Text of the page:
Bucks Coaching Candidate Profiles: Mike Budenholzer


Mike Budenholzer, along with Monty Williams, seems to have been identified as the frontrunners for the Bucks vacant head coaching position. This decision is undoubtedly the most important thing the Bucks will do this offseason, so it’s probably time to take a look at who Coach Bud is and what he might bring to Milwaukee.


Budenholzer spent 17 seasons as an assistant for the San Antonio Spurs, working under coach Gregg Popovich. This is widely regarded as a good thing and it is clear the Bucks view it as a positive since they’re interviewing 4 of the Spurs current assistant coaches. The Spurs have been the best franchise, not just in basketball, but in sports over the past two decades. Some people might argue the Patriots, but I feel like their disciplinary issue knock them down to #2. Either way, experience with such a consistently successful franchise, under one of the best basketball coaches of all time, is no doubt a huge plus for any head coaching candidate. The only knock I can see from this point of view is that maybe they’ve been too successful and might not be equipped to build a team from as dysfunctional of a place as the Bucks are in, but that’s a pretty big reach.


In 2013 the Atlanta Hawks decided to part ways with then head coach Larry Drew (who was subsequently hired by the Milwaukee Bucks and then replaced with Jason Kidd after one season…maybe this is a sign, but I’m going to try to ignore it). Mike Budenholzer was hired and Paul Millsap was added to roster. These moves took the 44-38, knocked out in the first round Hawks and made them the 38-44, knocked out in the first round Hawks. Now I know what you’re thinking, and yes, 38 wins were enough for the Hawks to secure the 8-seed in 2014, it’s true. And no, this wasn’t a great look for Bud, but considering he lost his best player, Al Horford, to a torn pectoral 29 games into the season I think we can give him a pass. Also, this team took the 1-seed Indiana Pacers, a dominant force at the time, to 7 games, which counts for something in my book.


The following year was the marquee season, by which we all remember Coach Bud and the Atlanta Hawks. The starting lineup included: Jeff Teague, Kyle Korver, DeMarre Carroll, Paul Millsap, and Al Horford. The Hawks also received quality contributions off the bench from guys like: Dennis Schroder, Kent Bazemore, and Thabo Sefolosha. This was a quality basketball team with good players at every position and if it weren’t for a certain basketball god named LeBron they would have made it to the NBA Finals.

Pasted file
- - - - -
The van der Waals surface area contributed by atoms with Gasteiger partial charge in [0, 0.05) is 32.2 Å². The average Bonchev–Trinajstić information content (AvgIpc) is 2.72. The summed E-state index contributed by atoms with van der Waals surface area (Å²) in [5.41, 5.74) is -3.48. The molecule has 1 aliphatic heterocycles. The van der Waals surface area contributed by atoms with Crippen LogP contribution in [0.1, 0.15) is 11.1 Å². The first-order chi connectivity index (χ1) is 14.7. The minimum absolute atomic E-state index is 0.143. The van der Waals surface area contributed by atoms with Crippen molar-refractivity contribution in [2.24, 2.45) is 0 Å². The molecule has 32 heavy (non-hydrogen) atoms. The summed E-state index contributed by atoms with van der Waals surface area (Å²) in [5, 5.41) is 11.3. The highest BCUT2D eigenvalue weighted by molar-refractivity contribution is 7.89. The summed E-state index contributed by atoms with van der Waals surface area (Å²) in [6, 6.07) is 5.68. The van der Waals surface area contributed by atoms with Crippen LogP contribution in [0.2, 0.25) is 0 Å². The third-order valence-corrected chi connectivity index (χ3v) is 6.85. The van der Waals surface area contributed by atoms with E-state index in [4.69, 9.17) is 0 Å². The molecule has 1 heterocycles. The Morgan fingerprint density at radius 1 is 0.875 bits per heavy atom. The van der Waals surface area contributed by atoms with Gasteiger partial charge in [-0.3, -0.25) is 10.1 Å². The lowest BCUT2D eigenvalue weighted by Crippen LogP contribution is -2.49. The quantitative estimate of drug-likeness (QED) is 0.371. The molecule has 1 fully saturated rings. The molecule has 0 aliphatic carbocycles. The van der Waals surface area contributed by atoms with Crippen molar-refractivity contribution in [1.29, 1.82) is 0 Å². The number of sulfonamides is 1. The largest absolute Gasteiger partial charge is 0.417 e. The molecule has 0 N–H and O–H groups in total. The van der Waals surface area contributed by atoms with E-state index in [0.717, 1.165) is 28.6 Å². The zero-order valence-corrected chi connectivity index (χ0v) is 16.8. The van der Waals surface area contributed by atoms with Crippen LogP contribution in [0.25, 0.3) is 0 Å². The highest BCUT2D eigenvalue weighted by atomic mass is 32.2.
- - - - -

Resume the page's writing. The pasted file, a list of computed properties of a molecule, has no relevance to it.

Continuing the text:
This team was ranked 2nd in regular-season defense, which is incredible and an area the Bucks need to improve in. The issue for me there is that they were 18th the year before and and in two years since Horford headed north to Boston they’ve been 11th and 27th. Whereas, the Celtics have been 4th both years. This doesn’t mean Bud isn’t a good defensive coach, he’s widely regarded for his defensive schemes, but defense requires talent and effort. The Bucks have some of both of those things, but I doubt they have enough to be turned into a lockdown defensive team anytime soon. That being said if Milwaukee is a mediocre defensive team next year I’ll be elated and Bud’s system might be enough.


Offensively, I’ve heard some complaints that his teams have been somewhat inconsistent. The thing is, after the 14-15 season he lost talent every year with the Hawks and it’s tough to keep up offensive efficiency when your team keeps getting worse. What I love about his offense is the selflessness with which his teams play. I get so frustrated every time I see the Bucks come down the court, get the ball to Giannis, Khris, or Bledsoe, clear everybody out and have them play iso-ball. Yes, they’re all talented enough to do that and score with decent regularity, but it would be way better if we ran an offense with constant motion both on and off the ball. This is what Bud’s system is all about and I genuinely believe it would bolster the Bucks already prolific offense.


One more thing about Bud is that players seem to like him. That might seem weird considering all of his best players are gone but: Horford left because he was sick of Atlanta and the environment around the team, Carroll chased a check (can’t blame him), Korver was traded away, and Teague and Millsap left when they realized the front office had decided to blow it up and start a rebuild. In a 2015 interview, then-Hawks player Kyle Korver said “I feel like every coach is either really good at X’s and O’s or a really good personality manager, and there aren’t many coaches who know how to walk the middle. Bud? I’ve never seen a coach at any level who does it better than him.” At the very least this sounds like the kind of guy who will help the Bucks keep Giannis happy, engaged, and willing to sign a super max when the time comes.


The last thing I’m going to say is that I have no idea who the Bucks should hire as their next HC and I’m very happy it’s not my decision to make, but Mike Budenholzer feels like a good, safe choice. At the very least I don’t see him inhibiting Milwaukee’s progress, which could be enough for them to reach their goals for the next few years, or until LeBron finally calls it a career.


About Bobby Gilligan

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